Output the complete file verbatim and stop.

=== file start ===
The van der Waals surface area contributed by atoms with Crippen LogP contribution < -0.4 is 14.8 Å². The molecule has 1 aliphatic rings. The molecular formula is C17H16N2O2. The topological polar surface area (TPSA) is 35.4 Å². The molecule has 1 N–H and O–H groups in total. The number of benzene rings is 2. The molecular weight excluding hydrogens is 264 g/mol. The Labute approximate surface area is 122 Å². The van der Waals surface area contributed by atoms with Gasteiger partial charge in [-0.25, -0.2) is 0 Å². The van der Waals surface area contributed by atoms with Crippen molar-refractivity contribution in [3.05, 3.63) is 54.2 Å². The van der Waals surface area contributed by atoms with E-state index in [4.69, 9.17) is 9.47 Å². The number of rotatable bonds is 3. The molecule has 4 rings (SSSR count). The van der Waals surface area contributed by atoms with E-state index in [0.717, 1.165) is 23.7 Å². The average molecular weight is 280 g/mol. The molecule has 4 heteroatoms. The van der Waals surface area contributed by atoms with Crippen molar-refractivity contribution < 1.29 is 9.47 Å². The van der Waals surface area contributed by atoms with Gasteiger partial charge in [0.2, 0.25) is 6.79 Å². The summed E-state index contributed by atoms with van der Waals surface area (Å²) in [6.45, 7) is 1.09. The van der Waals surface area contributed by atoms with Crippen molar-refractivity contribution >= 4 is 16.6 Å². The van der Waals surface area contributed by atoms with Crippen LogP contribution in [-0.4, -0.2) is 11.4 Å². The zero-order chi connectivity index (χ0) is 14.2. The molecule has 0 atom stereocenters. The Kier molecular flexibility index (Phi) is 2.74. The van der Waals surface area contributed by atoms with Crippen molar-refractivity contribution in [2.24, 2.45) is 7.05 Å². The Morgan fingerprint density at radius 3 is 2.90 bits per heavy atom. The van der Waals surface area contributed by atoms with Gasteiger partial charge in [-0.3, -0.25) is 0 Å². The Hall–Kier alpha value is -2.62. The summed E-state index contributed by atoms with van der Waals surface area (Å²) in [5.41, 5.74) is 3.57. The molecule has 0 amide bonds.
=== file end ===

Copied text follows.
The van der Waals surface area contributed by atoms with Crippen LogP contribution < -0.4 is 14.8 Å². The molecule has 1 aliphatic rings. The molecular formula is C17H16N2O2. The topological polar surface area (TPSA) is 35.4 Å². The molecule has 1 N–H and O–H groups in total. The number of benzene rings is 2. The molecular weight excluding hydrogens is 264 g/mol. The Labute approximate surface area is 122 Å². The van der Waals surface area contributed by atoms with Gasteiger partial charge in [-0.25, -0.2) is 0 Å². The van der Waals surface area contributed by atoms with Crippen molar-refractivity contribution in [3.05, 3.63) is 54.2 Å². The van der Waals surface area contributed by atoms with E-state index in [4.69, 9.17) is 9.47 Å². The number of rotatable bonds is 3. The molecule has 4 rings (SSSR count). The van der Waals surface area contributed by atoms with E-state index in [0.717, 1.165) is 23.7 Å². The average molecular weight is 280 g/mol. The molecule has 4 heteroatoms. The van der Waals surface area contributed by atoms with Crippen molar-refractivity contribution < 1.29 is 9.47 Å². The van der Waals surface area contributed by atoms with Gasteiger partial charge in [0.2, 0.25) is 6.79 Å². The summed E-state index contributed by atoms with van der Waals surface area (Å²) in [6.45, 7) is 1.09. The van der Waals surface area contributed by atoms with Crippen molar-refractivity contribution >= 4 is 16.6 Å². The van der Waals surface area contributed by atoms with Crippen LogP contribution in [-0.4, -0.2) is 11.4 Å². The zero-order chi connectivity index (χ0) is 14.2. The molecule has 0 atom stereocenters. The Kier molecular flexibility index (Phi) is 2.74. The van der Waals surface area contributed by atoms with Crippen molar-refractivity contribution in [2.24, 2.45) is 7.05 Å². The Morgan fingerprint density at radius 3 is 2.90 bits per heavy atom. The van der Waals surface area contributed by atoms with Gasteiger partial charge in [-0.3, -0.25) is 0 Å². The Hall–Kier alpha value is -2.62. The summed E-state index contributed by atoms with van der Waals surface area (Å²) in [5.41, 5.74) is 3.57. The molecule has 0 amide bonds.